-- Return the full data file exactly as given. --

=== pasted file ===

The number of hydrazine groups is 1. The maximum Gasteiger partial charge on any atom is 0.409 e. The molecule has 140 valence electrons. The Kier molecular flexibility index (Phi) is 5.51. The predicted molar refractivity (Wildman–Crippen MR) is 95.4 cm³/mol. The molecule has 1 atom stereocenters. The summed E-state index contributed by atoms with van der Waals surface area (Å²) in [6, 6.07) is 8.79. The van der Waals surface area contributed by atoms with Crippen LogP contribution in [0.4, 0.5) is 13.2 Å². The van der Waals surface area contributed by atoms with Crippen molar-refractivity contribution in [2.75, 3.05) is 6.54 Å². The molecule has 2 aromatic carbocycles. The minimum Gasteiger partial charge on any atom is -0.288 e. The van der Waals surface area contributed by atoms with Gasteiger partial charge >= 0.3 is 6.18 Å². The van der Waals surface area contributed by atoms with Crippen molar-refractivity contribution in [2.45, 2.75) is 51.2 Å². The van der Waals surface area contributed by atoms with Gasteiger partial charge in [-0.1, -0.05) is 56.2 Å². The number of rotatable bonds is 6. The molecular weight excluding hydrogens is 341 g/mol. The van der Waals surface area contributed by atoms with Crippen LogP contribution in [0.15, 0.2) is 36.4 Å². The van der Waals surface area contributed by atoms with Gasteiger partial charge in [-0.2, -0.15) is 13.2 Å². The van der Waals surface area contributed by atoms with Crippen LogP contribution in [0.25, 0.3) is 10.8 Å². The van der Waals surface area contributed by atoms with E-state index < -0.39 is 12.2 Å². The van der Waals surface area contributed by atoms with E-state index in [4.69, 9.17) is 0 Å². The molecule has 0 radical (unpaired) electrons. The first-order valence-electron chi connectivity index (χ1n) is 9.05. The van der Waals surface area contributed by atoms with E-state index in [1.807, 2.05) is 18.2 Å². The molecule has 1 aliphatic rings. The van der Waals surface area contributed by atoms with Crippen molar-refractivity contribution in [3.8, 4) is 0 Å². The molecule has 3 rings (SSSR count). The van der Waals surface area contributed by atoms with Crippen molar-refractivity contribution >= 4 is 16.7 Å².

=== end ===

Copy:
The number of hydrazine groups is 1. The maximum Gasteiger partial charge on any atom is 0.409 e. The molecule has 140 valence electrons. The Kier molecular flexibility index (Phi) is 5.51. The predicted molar refractivity (Wildman–Crippen MR) is 95.4 cm³/mol. The molecule has 1 atom stereocenters. The summed E-state index contributed by atoms with van der Waals surface area (Å²) in [6, 6.07) is 8.79. The van der Waals surface area contributed by atoms with Crippen LogP contribution in [0.4, 0.5) is 13.2 Å². The van der Waals surface area contributed by atoms with Crippen molar-refractivity contribution in [2.75, 3.05) is 6.54 Å². The molecule has 2 aromatic carbocycles. The minimum Gasteiger partial charge on any atom is -0.288 e. The van der Waals surface area contributed by atoms with Gasteiger partial charge >= 0.3 is 6.18 Å². The van der Waals surface area contributed by atoms with Crippen molar-refractivity contribution in [2.45, 2.75) is 51.2 Å². The van der Waals surface area contributed by atoms with Gasteiger partial charge in [-0.1, -0.05) is 56.2 Å². The number of rotatable bonds is 6. The molecular weight excluding hydrogens is 341 g/mol. The van der Waals surface area contributed by atoms with Crippen LogP contribution in [0.15, 0.2) is 36.4 Å². The van der Waals surface area contributed by atoms with Gasteiger partial charge in [-0.2, -0.15) is 13.2 Å². The van der Waals surface area contributed by atoms with Crippen LogP contribution in [0.25, 0.3) is 10.8 Å². The van der Waals surface area contributed by atoms with E-state index < -0.39 is 12.2 Å². The van der Waals surface area contributed by atoms with E-state index in [4.69, 9.17) is 0 Å². The molecule has 0 radical (unpaired) electrons. The first-order valence-electron chi connectivity index (χ1n) is 9.05. The van der Waals surface area contributed by atoms with E-state index in [1.807, 2.05) is 18.2 Å². The molecule has 1 aliphatic rings. The van der Waals surface area contributed by atoms with Crippen molar-refractivity contribution in [3.8, 4) is 0 Å². The molecule has 3 rings (SSSR count). The van der Waals surface area contributed by atoms with Crippen molar-refractivity contribution >= 4 is 16.7 Å².